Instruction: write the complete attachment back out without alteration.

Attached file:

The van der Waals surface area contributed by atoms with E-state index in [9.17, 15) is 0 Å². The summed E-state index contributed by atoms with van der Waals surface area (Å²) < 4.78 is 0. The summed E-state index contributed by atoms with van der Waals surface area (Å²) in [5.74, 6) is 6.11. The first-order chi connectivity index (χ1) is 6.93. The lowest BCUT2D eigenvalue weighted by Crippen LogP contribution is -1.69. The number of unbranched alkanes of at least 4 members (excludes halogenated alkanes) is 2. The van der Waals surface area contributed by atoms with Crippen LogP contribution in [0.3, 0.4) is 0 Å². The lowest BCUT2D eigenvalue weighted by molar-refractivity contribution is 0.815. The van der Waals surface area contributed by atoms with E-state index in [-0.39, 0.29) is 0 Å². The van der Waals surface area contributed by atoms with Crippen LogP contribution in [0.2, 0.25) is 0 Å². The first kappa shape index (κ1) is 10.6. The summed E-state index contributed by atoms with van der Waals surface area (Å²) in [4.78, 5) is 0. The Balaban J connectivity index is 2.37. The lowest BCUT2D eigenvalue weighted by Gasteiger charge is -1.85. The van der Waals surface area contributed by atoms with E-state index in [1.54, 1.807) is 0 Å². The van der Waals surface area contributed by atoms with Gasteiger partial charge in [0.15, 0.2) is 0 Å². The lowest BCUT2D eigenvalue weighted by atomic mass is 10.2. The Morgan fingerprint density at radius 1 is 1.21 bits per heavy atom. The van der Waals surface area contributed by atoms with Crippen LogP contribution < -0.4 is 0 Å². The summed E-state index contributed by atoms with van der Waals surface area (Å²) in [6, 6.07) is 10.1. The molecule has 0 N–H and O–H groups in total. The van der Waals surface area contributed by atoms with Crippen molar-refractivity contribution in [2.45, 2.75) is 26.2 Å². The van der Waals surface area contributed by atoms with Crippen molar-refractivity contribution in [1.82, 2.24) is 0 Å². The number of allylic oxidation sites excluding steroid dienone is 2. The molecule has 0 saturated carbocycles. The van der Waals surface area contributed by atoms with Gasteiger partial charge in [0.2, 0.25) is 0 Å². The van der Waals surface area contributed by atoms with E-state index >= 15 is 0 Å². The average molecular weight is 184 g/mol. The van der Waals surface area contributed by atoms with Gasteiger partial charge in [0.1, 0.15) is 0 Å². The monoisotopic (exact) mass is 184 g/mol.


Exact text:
The van der Waals surface area contributed by atoms with E-state index in [9.17, 15) is 0 Å². The summed E-state index contributed by atoms with van der Waals surface area (Å²) < 4.78 is 0. The summed E-state index contributed by atoms with van der Waals surface area (Å²) in [5.74, 6) is 6.11. The first-order chi connectivity index (χ1) is 6.93. The lowest BCUT2D eigenvalue weighted by Crippen LogP contribution is -1.69. The number of unbranched alkanes of at least 4 members (excludes halogenated alkanes) is 2. The van der Waals surface area contributed by atoms with Crippen LogP contribution in [0.3, 0.4) is 0 Å². The lowest BCUT2D eigenvalue weighted by molar-refractivity contribution is 0.815. The van der Waals surface area contributed by atoms with E-state index in [-0.39, 0.29) is 0 Å². The van der Waals surface area contributed by atoms with Crippen LogP contribution in [0.2, 0.25) is 0 Å². The first kappa shape index (κ1) is 10.6. The summed E-state index contributed by atoms with van der Waals surface area (Å²) in [4.78, 5) is 0. The Balaban J connectivity index is 2.37. The lowest BCUT2D eigenvalue weighted by Gasteiger charge is -1.85. The van der Waals surface area contributed by atoms with E-state index in [1.54, 1.807) is 0 Å². The van der Waals surface area contributed by atoms with Gasteiger partial charge in [0.15, 0.2) is 0 Å². The lowest BCUT2D eigenvalue weighted by atomic mass is 10.2. The Morgan fingerprint density at radius 1 is 1.21 bits per heavy atom. The van der Waals surface area contributed by atoms with Crippen LogP contribution < -0.4 is 0 Å². The summed E-state index contributed by atoms with van der Waals surface area (Å²) in [6, 6.07) is 10.1. The molecule has 0 N–H and O–H groups in total. The van der Waals surface area contributed by atoms with Crippen molar-refractivity contribution in [2.45, 2.75) is 26.2 Å². The van der Waals surface area contributed by atoms with Crippen molar-refractivity contribution in [1.82, 2.24) is 0 Å². The number of allylic oxidation sites excluding steroid dienone is 2. The molecule has 0 saturated carbocycles. The van der Waals surface area contributed by atoms with Gasteiger partial charge in [0.2, 0.25) is 0 Å². The van der Waals surface area contributed by atoms with E-state index >= 15 is 0 Å². The average molecular weight is 184 g/mol. The van der Waals surface area contributed by atoms with Gasteiger partial charge in [0.1, 0.15) is 0 Å². The monoisotopic (exact) mass is 184 g/mol.